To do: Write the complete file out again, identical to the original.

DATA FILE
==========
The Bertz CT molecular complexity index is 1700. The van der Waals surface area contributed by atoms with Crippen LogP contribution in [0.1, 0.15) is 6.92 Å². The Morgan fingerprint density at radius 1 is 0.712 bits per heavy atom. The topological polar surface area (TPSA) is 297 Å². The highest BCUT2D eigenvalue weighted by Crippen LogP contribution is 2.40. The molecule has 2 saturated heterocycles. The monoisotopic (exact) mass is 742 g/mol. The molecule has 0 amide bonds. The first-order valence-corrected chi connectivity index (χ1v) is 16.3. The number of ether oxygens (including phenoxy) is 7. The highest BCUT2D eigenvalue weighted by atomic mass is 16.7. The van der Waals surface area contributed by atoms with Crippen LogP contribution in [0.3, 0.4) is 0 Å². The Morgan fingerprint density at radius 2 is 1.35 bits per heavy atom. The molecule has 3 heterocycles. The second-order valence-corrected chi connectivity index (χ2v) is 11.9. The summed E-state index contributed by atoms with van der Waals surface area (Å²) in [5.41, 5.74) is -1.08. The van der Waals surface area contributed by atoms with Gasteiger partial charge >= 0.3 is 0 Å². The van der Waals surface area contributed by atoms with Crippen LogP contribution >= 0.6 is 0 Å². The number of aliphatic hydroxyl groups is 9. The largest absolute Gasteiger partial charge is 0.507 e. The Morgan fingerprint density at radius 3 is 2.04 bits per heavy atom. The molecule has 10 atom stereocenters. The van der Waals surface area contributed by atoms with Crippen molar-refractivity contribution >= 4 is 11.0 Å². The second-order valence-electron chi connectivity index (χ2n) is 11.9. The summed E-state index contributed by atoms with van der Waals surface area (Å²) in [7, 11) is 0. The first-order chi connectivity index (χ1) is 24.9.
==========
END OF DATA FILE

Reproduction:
The Bertz CT molecular complexity index is 1700. The van der Waals surface area contributed by atoms with Crippen LogP contribution in [0.1, 0.15) is 6.92 Å². The Morgan fingerprint density at radius 1 is 0.712 bits per heavy atom. The topological polar surface area (TPSA) is 297 Å². The highest BCUT2D eigenvalue weighted by Crippen LogP contribution is 2.40. The molecule has 2 saturated heterocycles. The monoisotopic (exact) mass is 742 g/mol. The molecule has 0 amide bonds. The first-order valence-corrected chi connectivity index (χ1v) is 16.3. The number of ether oxygens (including phenoxy) is 7. The highest BCUT2D eigenvalue weighted by atomic mass is 16.7. The van der Waals surface area contributed by atoms with Crippen LogP contribution in [0.3, 0.4) is 0 Å². The Morgan fingerprint density at radius 2 is 1.35 bits per heavy atom. The molecule has 3 heterocycles. The second-order valence-corrected chi connectivity index (χ2v) is 11.9. The summed E-state index contributed by atoms with van der Waals surface area (Å²) in [5.41, 5.74) is -1.08. The van der Waals surface area contributed by atoms with Gasteiger partial charge >= 0.3 is 0 Å². The van der Waals surface area contributed by atoms with Crippen LogP contribution >= 0.6 is 0 Å². The number of aliphatic hydroxyl groups is 9. The largest absolute Gasteiger partial charge is 0.507 e. The Morgan fingerprint density at radius 3 is 2.04 bits per heavy atom. The molecule has 10 atom stereocenters. The van der Waals surface area contributed by atoms with Crippen molar-refractivity contribution >= 4 is 11.0 Å². The second-order valence-electron chi connectivity index (χ2n) is 11.9. The summed E-state index contributed by atoms with van der Waals surface area (Å²) in [7, 11) is 0. The first-order chi connectivity index (χ1) is 24.9.